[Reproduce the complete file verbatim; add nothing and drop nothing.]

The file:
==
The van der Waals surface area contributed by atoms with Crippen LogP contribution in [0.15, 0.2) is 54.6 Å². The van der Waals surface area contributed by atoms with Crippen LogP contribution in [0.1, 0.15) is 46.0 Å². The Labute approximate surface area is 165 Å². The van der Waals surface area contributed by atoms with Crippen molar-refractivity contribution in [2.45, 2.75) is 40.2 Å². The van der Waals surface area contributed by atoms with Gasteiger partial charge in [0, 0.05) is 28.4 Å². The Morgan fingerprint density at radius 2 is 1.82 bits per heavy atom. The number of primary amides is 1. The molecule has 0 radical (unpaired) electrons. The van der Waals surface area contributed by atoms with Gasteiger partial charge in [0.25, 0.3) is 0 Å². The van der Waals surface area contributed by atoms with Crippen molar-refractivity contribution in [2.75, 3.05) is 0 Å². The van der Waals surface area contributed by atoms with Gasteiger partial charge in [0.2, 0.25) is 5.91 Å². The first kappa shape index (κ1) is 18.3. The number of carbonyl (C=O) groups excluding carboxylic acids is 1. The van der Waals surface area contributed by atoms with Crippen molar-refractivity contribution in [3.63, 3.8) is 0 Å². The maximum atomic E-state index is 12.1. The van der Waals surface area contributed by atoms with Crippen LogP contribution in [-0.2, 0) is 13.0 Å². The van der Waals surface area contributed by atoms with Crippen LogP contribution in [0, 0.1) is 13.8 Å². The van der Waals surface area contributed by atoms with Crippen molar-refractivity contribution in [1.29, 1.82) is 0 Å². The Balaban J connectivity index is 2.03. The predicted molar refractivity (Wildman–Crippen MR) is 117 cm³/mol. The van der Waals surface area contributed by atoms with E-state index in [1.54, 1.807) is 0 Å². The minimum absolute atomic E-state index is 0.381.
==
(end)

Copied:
The van der Waals surface area contributed by atoms with Crippen LogP contribution in [0.15, 0.2) is 54.6 Å². The van der Waals surface area contributed by atoms with Crippen LogP contribution in [0.1, 0.15) is 46.0 Å². The Labute approximate surface area is 165 Å². The van der Waals surface area contributed by atoms with Crippen molar-refractivity contribution in [2.45, 2.75) is 40.2 Å². The van der Waals surface area contributed by atoms with Gasteiger partial charge in [0, 0.05) is 28.4 Å². The Morgan fingerprint density at radius 2 is 1.82 bits per heavy atom. The number of primary amides is 1. The molecule has 0 radical (unpaired) electrons. The van der Waals surface area contributed by atoms with Gasteiger partial charge in [0.25, 0.3) is 0 Å². The van der Waals surface area contributed by atoms with Crippen molar-refractivity contribution in [2.75, 3.05) is 0 Å². The van der Waals surface area contributed by atoms with Gasteiger partial charge in [0.2, 0.25) is 5.91 Å². The first kappa shape index (κ1) is 18.3. The number of carbonyl (C=O) groups excluding carboxylic acids is 1. The van der Waals surface area contributed by atoms with Crippen molar-refractivity contribution in [3.63, 3.8) is 0 Å². The maximum atomic E-state index is 12.1. The van der Waals surface area contributed by atoms with Crippen LogP contribution in [-0.2, 0) is 13.0 Å². The van der Waals surface area contributed by atoms with Crippen LogP contribution in [0, 0.1) is 13.8 Å². The van der Waals surface area contributed by atoms with Crippen molar-refractivity contribution in [1.29, 1.82) is 0 Å². The Balaban J connectivity index is 2.03. The predicted molar refractivity (Wildman–Crippen MR) is 117 cm³/mol. The van der Waals surface area contributed by atoms with E-state index in [1.54, 1.807) is 0 Å². The minimum absolute atomic E-state index is 0.381.